In the mid-second century C.E., the Christian teacher, theologian and ascetic Tatian wrote the Diatessaron, which is a harmonized account of the four Gospels—Matthew, Mark, Luke and John. Diatessaron means “through the four [Gospels]” in Greek. It is unclear whether Tatian originally wrote this document in Greek or Syriac. The Syriac name for it is Ewangeliyôn Damhalltê, which means “Mixed Gospel.”

Using text from the four Gospels, Tatian aimed to create a single unified account of Jesus’ life and ministry. However, his paraphrase omits certain details from the Gospels, like the genealogies in Matthew and Luke, and adds others, such as naming the Virgin Mary as a witness to Jesus’ resurrection. The Diatessaron is about three-quarters the length of the combined four Gospels.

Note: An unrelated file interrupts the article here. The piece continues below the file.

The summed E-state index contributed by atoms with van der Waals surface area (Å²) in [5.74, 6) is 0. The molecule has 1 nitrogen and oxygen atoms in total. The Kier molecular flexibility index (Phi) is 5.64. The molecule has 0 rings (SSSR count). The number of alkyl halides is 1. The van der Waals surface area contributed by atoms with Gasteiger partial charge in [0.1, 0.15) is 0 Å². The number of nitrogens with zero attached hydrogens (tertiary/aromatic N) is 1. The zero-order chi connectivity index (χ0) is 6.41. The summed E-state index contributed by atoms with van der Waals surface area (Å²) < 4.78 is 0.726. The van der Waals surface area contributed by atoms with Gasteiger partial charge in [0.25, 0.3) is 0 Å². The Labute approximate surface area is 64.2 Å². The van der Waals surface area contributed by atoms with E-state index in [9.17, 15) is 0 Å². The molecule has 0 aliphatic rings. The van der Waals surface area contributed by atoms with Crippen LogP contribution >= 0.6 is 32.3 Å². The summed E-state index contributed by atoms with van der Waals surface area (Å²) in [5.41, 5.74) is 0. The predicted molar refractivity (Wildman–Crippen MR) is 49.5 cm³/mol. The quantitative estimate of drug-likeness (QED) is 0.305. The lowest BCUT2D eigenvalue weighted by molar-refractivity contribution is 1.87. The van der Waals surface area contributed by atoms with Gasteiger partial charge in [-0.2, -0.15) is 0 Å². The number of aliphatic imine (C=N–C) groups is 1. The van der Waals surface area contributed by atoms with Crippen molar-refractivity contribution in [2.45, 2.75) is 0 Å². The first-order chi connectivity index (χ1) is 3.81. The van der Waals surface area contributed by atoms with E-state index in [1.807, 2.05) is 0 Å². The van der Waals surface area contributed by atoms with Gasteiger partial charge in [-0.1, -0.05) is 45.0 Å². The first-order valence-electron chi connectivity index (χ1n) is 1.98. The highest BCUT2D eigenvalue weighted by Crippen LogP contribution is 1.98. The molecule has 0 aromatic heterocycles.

This text was popular among early Christian communities, including the Christians at Dura-Europos. A fragment of the Diatessaron was found outside of the church in 1933 during excavations by Clark Hopkins, who shortly thereafter went on to teach at the University of Michigan. This fragment was written in Greek, and, like the rest of the site of Dura-Europos, it dates before 256 C.E.